Set and Reset, Tate Modern, London, review: An entrancing meeting of Trisha Brown, Rauschenberg and composer Laurie Anderson.

To coincide with the Robert Rauschenberg retrospective, Trisha Brown’s dance piece 'Set and Reset' (1983) is being performed at Tate Modern, with set and costumes by the American artist 

 

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The Independent Culture

Trisha Brown’s Set and Reset is a glowing celebration of art as collaboration, as layered and lovely as the Robert Rauschenberg collages on its dancers’ costumes. Created in 1983, it’s an entrancing meeting of Brown, Rauschenberg and composer Laurie Anderson. 

This revival was staged as part of Tate’s retrospective on Rauschenberg, whose work embraced pop art, abstract impressionism and dance (both as a performer and as a designer). It took place in the Tanks at Tate Modern, an industrial space in the depths of the gallery, where massive concrete shapes framed the more ethereal geometry of the dance. It offered layers and layers of sound, image and meaning.

Set and Reset opens with a woman walking on a wall. She’s held overhead by three dancers, lying on their upstretched hands, her feet strolling. It’s an echo of some of Brown’s own early experimental dances, in which she rigged up dancers to walk on the sides of buildings. In this stylised stage version, the dancer floats – at one point, she and her supporters wander in and out of the wings, so that she’s “walking” on fluttering silk. 

Rauschenberg’s set hangs overhead, a box and two pyramids of gauze, looking both airy and solid. Black and white film clips are projected onto it, flickering found footage of buildings, landscapes, traffic and Americana. It has an echo in the dancers’ sheer costumes, silkscreened with more monochrome photographs. They read as abstract patterns, floating over the dancing human bodies.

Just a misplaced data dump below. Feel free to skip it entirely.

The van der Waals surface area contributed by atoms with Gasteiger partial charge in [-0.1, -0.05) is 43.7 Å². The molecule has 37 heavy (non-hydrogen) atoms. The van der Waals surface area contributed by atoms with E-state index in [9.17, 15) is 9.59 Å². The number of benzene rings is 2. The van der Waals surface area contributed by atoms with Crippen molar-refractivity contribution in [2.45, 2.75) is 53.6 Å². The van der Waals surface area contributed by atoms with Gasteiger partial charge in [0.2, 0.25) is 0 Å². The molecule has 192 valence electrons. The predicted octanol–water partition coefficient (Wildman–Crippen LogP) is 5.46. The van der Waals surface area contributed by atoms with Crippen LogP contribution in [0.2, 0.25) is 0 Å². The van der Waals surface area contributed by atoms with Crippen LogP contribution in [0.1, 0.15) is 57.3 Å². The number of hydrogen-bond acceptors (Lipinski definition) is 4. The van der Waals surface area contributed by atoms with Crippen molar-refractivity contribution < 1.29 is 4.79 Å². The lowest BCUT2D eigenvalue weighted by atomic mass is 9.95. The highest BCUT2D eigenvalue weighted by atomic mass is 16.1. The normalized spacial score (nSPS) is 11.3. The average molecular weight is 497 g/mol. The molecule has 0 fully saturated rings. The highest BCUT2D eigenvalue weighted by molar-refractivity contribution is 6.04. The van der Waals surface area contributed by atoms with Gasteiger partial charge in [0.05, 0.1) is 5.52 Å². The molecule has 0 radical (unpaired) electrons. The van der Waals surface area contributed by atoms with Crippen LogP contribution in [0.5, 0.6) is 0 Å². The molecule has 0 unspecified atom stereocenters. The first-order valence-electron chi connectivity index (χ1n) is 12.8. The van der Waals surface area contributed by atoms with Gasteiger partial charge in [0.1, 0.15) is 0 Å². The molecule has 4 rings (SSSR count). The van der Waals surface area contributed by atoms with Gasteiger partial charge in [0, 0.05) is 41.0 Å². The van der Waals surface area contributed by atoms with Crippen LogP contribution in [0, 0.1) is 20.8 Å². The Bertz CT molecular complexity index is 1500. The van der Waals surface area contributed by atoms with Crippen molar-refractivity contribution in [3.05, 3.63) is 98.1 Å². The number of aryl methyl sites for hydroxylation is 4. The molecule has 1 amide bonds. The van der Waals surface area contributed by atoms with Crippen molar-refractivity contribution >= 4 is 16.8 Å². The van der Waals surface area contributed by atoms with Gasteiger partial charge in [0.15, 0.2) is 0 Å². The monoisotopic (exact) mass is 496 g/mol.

Anderson’s score loops and fractures the spoken phrase “Long time no see”, overlaying it with chiming bells. It builds shimmering patterns from everyday sound.

Brown’s choreography runs alongside the music or bounces off it. Throughout, it plays with weight and lightness. A fluid dip of the shoulder will ripple right through the dancer’s torso, becoming a swung leg or a dive into a forward roll. 

Hips swivel, feet scamper; the speed looks improvised, while the patterns are mathematically precise. There’s also a teasing sense that what you can see may rely on things you can’t. Two couples hold the same supported pose – but in one case, the partner is hidden in the wings, a pair of disembodied hands. 

Brown’s six dancers have a throwaway elegance, letting a casual gesture curl and develop into a gorgeous phrase. There’s so much going on; they make it look easy.

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